Saturday, 7 December 2002


30/11/02: Minibus from Chumphon to Surat Thani; check in at the Muang Thai Hotel;  arrange pending transport; check email; eat at faux Pizza Hut; go for a walk on the waterfront; get followed and retreat to hotel for early night.

Surat Thani is a fairly busy place, bringing to mind the calmer streets of Bangkok, but without the hedonism or as much pollution. Its only real use is as a stop-off point prior to getting the ferry to Koh Phangan or Koh Samui; you’d struggle to make a night of it in Surat Thani, such is the shortage of bars or suitably inspiring vistas. It does, however, lie upon a river, and the opposing bank seems to be made up off nothing but palm trees. This low rise scenery is actually rather pleasant and gives the impression that for about 1000 miles there is nothing at all but vegetation.

This is our first experience utilising the form of transport mostly employed by the traveller: the private VIP Bus. These heady sounding vehicles can come in many forms – on short hauls such as this, you’re looking at a minibus – but what distinguishes them from the cheaper, public single-decked coaches is the price (in the manner defined by the aforementioned qualifying adjective) and the fact it services destinations common to most travellers. By this I mean that, rather than dumping one on the side of the highway, the VIP Bus will drop you off pretty much anywhere you like, or at the very least a drop-off point more conducive to one’s needs. What is more, the rendezvous for boarding such a bus will normally be locally convenient, and if it is not then the agent you booked the bus with will arrange for it to pick you up from wherever it is you have been staying.  Although more expensive than the Public Bus, it’s not so much so that it isn’t worth the indulgence.  Indeed, one might break even if the cost of paying for any secondary taxi is taken into account.
Wealthier locals might also utilise these buses.

As we near Surat Thani, conveniently located accommodation is quickly sourced from the guidebook. Not really sure of either what we are doing or where we are going, we ape our fellow traveller-type passengers and disembark when they do, hoping that we’ve done the right thing – what a shower of clueless spanners we three are. It turns out to be the right move, although it takes about 20 minutes of walking up and down the same 50 metres of road before we finally nail our quarry.
Our chosen venue is much more substantial in both structure and amenity than we have grown accustomed too. It is more like the establishment my colleague and I stayed in on our first night in Bangkok, except without the plush atrium, or the buffet breakfast, and an even shabbier bathroom. This is not an act of deliberation; there just doesn't seem to be much on offer for the weary traveller on a budget in Surat Thani.  It sums the place up: a purgatorial town one passes through, offering no incentive to stay for any longer than is entirely necessary. But stay we do, if only because we still haven’t a clear idea as to how we are supposed to get to those islands. We could have sorted all this out in Chumphon or Hua Hin (it might have been a struggle in Prachuap Khiri Khan) but we've got months of this kind of stuff to get through, so what’s the rush?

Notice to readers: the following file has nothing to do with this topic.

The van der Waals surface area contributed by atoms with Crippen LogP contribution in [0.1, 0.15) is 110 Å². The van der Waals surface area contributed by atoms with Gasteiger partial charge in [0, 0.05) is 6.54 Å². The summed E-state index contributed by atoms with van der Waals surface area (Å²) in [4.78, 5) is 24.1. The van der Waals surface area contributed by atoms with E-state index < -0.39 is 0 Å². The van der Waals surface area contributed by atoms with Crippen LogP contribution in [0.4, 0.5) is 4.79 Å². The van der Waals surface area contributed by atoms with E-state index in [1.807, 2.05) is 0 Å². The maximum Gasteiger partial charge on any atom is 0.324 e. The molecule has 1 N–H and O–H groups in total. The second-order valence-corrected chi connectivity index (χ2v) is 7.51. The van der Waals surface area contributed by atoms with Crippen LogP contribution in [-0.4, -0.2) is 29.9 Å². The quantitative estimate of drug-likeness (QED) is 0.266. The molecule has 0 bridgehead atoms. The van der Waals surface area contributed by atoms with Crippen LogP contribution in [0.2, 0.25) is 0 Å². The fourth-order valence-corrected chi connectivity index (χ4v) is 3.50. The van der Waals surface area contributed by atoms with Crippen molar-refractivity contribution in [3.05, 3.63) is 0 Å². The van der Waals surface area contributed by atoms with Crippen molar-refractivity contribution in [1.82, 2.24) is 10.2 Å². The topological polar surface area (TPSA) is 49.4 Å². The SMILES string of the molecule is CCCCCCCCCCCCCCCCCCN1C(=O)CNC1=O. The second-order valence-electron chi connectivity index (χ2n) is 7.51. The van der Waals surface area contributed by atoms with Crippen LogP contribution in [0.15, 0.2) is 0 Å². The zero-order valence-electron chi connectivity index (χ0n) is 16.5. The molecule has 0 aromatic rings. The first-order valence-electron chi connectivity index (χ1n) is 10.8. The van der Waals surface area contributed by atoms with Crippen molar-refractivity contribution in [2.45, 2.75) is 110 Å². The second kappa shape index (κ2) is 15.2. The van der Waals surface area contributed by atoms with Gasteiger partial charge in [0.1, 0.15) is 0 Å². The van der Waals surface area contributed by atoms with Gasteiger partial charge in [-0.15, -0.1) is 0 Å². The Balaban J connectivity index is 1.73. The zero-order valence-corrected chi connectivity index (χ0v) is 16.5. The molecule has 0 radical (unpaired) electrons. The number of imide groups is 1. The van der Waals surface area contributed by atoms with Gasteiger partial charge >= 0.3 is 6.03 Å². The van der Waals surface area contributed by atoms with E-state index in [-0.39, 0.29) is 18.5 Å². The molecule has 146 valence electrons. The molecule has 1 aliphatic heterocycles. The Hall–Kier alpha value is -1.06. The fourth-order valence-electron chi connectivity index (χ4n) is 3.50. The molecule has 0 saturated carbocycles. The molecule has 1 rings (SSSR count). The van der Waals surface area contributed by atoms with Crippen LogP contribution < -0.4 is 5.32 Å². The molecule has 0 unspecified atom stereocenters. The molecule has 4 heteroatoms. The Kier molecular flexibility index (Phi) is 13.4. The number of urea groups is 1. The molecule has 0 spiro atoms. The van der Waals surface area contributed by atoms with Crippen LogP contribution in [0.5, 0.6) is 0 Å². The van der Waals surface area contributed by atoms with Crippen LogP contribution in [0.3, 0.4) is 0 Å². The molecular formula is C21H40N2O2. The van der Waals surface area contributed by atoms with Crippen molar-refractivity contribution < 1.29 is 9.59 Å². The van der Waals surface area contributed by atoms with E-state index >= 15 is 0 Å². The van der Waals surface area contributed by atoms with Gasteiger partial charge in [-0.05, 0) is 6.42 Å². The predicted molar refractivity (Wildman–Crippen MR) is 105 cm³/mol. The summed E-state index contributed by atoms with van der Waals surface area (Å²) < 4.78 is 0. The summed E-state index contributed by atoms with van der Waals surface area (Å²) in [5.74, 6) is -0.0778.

We find a run-down travel agent not 30 metres or so from our hotel, all peeling walls and faded posters. The stickers plastered across the window reassure that they know their stuff, and if we’re still in doubt then the proprietor’s very decent command of English is enough to alleviate any residual fear. It turns out that ours is not an entirely unreasonable course of action. Ferries to the islands start plying their trade from an early hour, and what’s more the terminal we need to sail from is a 45 minutes’ drive out of town. The kindly, well-spoken Thai lady arranges tickets and tells us to rendezvous back here at 09.00 the next morning to board the relevant bus. We will then be presented with coloured stickers that we will attach to our chests to enable the staff at the port to guide us in the direction of our appropriate ferry, which will be the one leaving for Koh Phangan.
This all seems too easy. Why, every other journey we have undertaken up until now has involved making our own way to a remote terminal and then hanging around for an hour or so, sweating profusely in the process, anxiety building. Profoundly suspicious, but at the same time bursting with a sense of accomplishment, we think about what we might like for dinner.

After making a deliberate effort to go native these last few days, by gorging myself on fish, I really fancy a spot of western fare. It’s no fait accompli, but when we pass an establishment that has very obviously taken Pizza Hut as its template, I persuade my colleagues that it’s for the best. It goes down well, despite a certain oddness about the taste that I can’t quite put a finger on. An imbalance of herbs, perhaps? Too much oregano?
Post dinner, we take a stroll along the waterfront. It’s pretty hectic down there, but still a long way off the intensity one would be obliged to deal with in Bangkok. This is the weirdest place I have come across yet – not Chumphon, or Hua Hin, or even Prachuap Khiri Kan. Every time I think I’ve got this country nailed it throws me another curve ball. Look, there’s a department store on that shabby street, where vendors and beggars litter the pavements. We take a look inside. The place is surprisingly busy, really quite modern and the prices not much less than what you would expect to pay back home in England. I’d hoped I might find a Lacoste polo shirt at a significantly reduced price. I’d hoped that the lithe Thai physique would dictate a sizing more akin to my own. Nothing doing here.